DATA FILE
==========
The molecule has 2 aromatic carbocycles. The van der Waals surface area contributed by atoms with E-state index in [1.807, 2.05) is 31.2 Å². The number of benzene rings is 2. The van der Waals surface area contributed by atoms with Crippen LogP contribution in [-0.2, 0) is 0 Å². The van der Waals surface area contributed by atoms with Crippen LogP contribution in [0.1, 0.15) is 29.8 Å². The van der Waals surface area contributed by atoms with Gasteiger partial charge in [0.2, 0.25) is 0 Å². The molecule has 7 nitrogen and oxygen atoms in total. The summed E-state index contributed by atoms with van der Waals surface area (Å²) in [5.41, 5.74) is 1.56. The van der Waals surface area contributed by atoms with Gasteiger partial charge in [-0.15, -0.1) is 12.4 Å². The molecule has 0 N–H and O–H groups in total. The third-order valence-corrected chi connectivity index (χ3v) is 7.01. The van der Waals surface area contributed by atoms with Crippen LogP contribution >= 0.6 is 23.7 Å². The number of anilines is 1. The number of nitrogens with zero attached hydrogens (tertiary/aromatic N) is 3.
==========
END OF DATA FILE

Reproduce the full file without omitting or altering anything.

The molecule has 2 aromatic carbocycles. The van der Waals surface area contributed by atoms with E-state index in [1.807, 2.05) is 31.2 Å². The number of benzene rings is 2. The van der Waals surface area contributed by atoms with Crippen LogP contribution in [-0.2, 0) is 0 Å². The van der Waals surface area contributed by atoms with Crippen LogP contribution in [0.1, 0.15) is 29.8 Å². The van der Waals surface area contributed by atoms with Gasteiger partial charge in [0.2, 0.25) is 0 Å². The molecule has 7 nitrogen and oxygen atoms in total. The summed E-state index contributed by atoms with van der Waals surface area (Å²) in [5.41, 5.74) is 1.56. The van der Waals surface area contributed by atoms with Gasteiger partial charge in [-0.15, -0.1) is 12.4 Å². The molecule has 0 N–H and O–H groups in total. The third-order valence-corrected chi connectivity index (χ3v) is 7.01. The van der Waals surface area contributed by atoms with Crippen LogP contribution >= 0.6 is 23.7 Å². The number of anilines is 1. The number of nitrogens with zero attached hydrogens (tertiary/aromatic N) is 3.